Robert Green reported on his attendance at the Salt Lake County Parks and Recreation Advisory Board Meeting. There, they discussed adjustments to the fee schedule and the budget. He noted the county is moving forward with renting an accessible pool that the Granite District used to use.

Taylor thanked Dr. Briscoe and his staff for putting together a facilities and planning committee, which is important for examining how to keep moving forward into the future. He said he wants Canyons to be the best school district in the nation, and that quality facilities for students is an important piece of that goal. He also thanked the teachers, staff and employees in schools and the central office for a great first day, and noted all the planning that went into making that happen.

Closed Session

The Board met in Closed Session for the purpose of discussing the character, professional competence, or physical or mental health of an individual.
We’re all wet in Canyons District — for a good cause.

Many principals, students, teachers and parents — and, yes, even Canyons' new Superintendent, Dr. Jim Briscoe — have joined such celebrities as Justin Timberlake, Tim McGraw and Lady Gaga in the ALS Association’s “Ice Bucket Challenge.”  On Friday, Aug. 29, 2014, Dr. Briscoe joined Assistant Superintendent Bob Dowdle and School Performance Directors Mike Sirois, Alice Peck and Joanne Ackerman in completing the challenge.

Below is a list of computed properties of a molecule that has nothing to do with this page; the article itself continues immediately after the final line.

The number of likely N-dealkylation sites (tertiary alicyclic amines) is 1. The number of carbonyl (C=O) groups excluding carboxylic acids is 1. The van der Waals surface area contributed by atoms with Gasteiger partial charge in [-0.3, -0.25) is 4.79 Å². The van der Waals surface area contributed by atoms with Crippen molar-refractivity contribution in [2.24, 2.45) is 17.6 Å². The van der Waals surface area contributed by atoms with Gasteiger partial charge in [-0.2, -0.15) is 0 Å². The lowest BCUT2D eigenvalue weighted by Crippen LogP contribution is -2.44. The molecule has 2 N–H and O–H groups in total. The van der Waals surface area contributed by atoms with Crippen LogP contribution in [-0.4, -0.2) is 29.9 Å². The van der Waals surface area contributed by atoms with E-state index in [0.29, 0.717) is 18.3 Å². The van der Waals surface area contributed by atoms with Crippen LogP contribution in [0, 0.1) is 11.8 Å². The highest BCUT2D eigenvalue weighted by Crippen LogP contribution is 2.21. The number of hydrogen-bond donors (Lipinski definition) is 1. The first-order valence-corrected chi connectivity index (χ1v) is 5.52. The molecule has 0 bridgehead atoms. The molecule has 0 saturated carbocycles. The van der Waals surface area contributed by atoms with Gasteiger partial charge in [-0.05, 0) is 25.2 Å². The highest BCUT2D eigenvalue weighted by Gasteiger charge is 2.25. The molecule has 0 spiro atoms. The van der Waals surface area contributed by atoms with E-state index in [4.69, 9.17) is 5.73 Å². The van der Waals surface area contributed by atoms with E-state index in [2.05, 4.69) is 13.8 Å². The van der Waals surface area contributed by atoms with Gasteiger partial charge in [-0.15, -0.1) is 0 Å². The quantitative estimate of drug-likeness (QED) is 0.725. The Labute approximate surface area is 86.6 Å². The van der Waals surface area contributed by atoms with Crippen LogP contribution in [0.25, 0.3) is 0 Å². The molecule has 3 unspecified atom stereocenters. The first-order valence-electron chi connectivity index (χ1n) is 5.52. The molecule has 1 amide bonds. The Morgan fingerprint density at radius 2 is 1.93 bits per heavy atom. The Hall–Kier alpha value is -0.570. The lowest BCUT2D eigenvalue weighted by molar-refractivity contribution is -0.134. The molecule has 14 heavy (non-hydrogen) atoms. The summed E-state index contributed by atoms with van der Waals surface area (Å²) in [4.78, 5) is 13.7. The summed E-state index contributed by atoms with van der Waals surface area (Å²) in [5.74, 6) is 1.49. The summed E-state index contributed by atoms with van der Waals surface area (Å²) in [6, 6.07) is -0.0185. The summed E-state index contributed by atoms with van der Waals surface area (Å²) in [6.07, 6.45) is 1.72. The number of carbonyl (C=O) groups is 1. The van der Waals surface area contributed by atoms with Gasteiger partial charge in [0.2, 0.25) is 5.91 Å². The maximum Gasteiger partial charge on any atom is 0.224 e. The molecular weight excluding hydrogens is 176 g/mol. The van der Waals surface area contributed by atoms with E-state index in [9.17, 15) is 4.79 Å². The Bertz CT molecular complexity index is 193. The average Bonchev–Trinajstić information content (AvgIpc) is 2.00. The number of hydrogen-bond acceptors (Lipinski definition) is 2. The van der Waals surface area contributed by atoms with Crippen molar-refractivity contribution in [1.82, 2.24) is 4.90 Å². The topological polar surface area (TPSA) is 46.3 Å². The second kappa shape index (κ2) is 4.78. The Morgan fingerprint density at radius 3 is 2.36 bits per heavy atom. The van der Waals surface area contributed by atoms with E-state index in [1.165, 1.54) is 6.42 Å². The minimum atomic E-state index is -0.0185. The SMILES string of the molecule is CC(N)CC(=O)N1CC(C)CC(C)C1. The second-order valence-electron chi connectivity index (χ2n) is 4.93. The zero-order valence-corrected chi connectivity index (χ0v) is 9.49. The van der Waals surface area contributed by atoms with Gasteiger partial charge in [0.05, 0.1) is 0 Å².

They called out their counterparts in the Jordan District. Sirois said that the creation of Canyons District six years ago should be "water under the bridge ... or, rather, on top of our heads."  Dr. Briscoe, as a new school district superintendent in Utah, thanked Utah Gov. Gary Herbert for sending warm correpondence upon his arrival to  Canyons District — and then challenged the governor to do the chilly ALS Ice Bucket Challenge. 

The challenge requires the participant to pour a bucket of ice water over her or his head — and challenge others to do the same within 24 hours.  At that point, those who are “called out” can choose either to be soaked with cold water or make a donation to fight amyotrophic lateral sclerosis, or Lou Gehrig’s Disease.

Videos and photos of people being doused in the challenge, which started July 29, have flooded social media. To date, the campaign has raised an estimated $80 million.

Alta High's Brian McGill volunteered to complete his challenge on live TV.  Principal Charisse Hilton and her crew at Brighton High accepted the challenge from their faculty and staff. PTSA students at Corner Canyon High did the challenge in honor of a student's father who is living with ALS. New Albion Principal Darrell Jensen and his team of administrators did it in front of a screaming middle-school crowd. Members of Union Middle's administrative team were soaked by students during a lunch period — and they called out Mount Jordan's principal and assistant principals. Even Hillcrest High Principal Sue Malone was called out by a member of the Utah State Legislature.